There is a problem with the way that training is used to develop employees in the workplace.
The problem is not that the employees fail to attend the trainings and workforce development offerings on a regular basis.
The problem is not that employees fail to implement the things that they learn and use those lessons to innovate the organization forward even more.
The problem is more complicated than that:
The most critical employees in organizations (managers, supervisors, division leaders and others) are almost never in the room to add their perspective on the issues in the organization which led to the need for training in the first place.
The employees in the organization attending the training tend not to believe they have the courage, the authority or the power to affect innovations around the dominant issues they were called to train on resolving in the first place.
There’s no easy way out of this two-pronged, organizational trap.
And too often, the people who order, organize and even develop the training for employees also serve as gatekeepers buffering the employees in the training room from the people above them.
The difficult way out of this is twofold:
The managers, supervisors, division leaders and other higher-ups need to be seen in the room, endorsing the training and perspective of the development opportunity, the employees are being told to attend.
The statement “I’m too busy to attend” or “That training time doesn’t fit into my schedule” or “I already know all of this, so why do I need to be there” should be banished from managerial vocabulary and scrubbed from supervisory thinking.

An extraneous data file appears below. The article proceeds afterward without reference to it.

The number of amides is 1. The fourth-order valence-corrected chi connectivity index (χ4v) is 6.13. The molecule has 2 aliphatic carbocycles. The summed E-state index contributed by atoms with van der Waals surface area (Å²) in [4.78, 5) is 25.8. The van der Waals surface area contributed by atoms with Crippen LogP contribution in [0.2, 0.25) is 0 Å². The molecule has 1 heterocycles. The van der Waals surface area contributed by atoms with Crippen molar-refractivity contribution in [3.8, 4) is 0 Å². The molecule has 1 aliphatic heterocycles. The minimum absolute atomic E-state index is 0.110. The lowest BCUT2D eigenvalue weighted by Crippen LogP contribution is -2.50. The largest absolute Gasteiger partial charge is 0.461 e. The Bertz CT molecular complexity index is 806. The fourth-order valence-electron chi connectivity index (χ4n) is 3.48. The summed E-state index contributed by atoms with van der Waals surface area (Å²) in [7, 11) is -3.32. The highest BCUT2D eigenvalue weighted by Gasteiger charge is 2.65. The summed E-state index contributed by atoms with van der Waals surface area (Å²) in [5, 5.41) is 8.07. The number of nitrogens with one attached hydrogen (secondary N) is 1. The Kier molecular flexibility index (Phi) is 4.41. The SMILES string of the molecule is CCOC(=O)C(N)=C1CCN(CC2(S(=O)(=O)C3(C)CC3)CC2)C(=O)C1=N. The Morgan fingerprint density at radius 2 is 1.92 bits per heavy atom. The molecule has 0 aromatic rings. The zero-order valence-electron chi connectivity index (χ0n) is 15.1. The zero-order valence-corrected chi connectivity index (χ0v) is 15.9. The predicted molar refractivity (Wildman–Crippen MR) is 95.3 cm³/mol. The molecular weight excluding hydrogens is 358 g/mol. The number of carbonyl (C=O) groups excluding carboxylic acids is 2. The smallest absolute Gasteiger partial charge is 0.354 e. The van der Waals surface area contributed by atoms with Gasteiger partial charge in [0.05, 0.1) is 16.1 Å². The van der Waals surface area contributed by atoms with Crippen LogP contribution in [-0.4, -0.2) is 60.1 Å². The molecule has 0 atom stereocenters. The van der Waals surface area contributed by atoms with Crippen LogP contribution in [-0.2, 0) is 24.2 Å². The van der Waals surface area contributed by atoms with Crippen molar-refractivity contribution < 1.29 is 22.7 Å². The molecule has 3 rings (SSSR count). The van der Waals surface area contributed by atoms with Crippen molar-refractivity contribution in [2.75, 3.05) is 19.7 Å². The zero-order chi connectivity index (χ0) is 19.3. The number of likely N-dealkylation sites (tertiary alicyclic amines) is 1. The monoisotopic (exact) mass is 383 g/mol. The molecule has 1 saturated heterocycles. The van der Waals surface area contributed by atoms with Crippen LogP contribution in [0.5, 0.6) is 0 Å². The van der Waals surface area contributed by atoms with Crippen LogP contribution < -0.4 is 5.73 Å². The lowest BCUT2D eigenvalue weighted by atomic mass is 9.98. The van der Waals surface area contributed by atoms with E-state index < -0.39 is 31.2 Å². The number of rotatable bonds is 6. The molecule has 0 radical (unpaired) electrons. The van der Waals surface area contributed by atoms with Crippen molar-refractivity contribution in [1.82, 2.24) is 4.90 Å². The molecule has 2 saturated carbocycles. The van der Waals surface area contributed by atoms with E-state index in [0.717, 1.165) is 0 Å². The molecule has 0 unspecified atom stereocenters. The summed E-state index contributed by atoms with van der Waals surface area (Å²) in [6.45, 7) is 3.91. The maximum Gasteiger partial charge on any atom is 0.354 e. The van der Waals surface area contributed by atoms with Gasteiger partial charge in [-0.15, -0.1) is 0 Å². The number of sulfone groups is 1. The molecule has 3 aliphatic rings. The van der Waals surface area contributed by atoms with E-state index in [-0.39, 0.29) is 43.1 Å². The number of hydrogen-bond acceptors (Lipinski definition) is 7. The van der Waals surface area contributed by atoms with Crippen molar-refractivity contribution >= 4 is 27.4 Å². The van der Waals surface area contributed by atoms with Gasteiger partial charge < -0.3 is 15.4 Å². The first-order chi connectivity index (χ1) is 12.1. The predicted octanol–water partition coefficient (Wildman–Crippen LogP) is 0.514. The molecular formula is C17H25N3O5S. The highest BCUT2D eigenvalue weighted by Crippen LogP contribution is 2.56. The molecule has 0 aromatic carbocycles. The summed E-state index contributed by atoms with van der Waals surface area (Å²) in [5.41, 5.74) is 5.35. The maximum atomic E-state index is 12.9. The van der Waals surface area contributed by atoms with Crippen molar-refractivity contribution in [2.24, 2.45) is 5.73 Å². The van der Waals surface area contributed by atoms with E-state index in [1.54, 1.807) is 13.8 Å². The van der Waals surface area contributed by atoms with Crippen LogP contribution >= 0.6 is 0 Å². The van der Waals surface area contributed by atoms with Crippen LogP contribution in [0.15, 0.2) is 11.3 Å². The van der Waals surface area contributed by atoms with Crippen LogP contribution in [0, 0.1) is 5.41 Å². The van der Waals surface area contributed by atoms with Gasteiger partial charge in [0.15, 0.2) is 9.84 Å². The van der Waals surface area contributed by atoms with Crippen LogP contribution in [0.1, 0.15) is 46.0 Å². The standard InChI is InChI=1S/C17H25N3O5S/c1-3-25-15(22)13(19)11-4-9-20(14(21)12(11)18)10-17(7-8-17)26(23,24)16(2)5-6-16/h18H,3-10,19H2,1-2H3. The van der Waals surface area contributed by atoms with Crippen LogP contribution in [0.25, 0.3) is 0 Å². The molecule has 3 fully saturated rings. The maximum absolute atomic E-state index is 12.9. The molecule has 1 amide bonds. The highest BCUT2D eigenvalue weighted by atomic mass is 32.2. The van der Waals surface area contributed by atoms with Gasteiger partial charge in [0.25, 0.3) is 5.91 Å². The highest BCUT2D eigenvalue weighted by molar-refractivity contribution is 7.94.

Employees need to be provided with opportunities to innovate, such as the type offered to engineers at Google and other high tech companies, on clock time, rather than relegating the power to change to the venues of canned training or fancy bromides on the walls.
Would courageously implementing these to solutions cause organizations to have to do the hard work of shifting mindsets (both of shareholders and owners) toward a truly new conception of what productivity looks like?
Which is why the standard is here to stay, at least for a little while longer.
-Peace Be With You All-
Jesan Sorrells, MA
Principal Conflict Engagement Consultant
Human Services Consulting and Training (HSCT)
Email HSCT: firstname.lastname@example.org
LinkedIn: https:// www.linkedin.com/in/jesansorrells/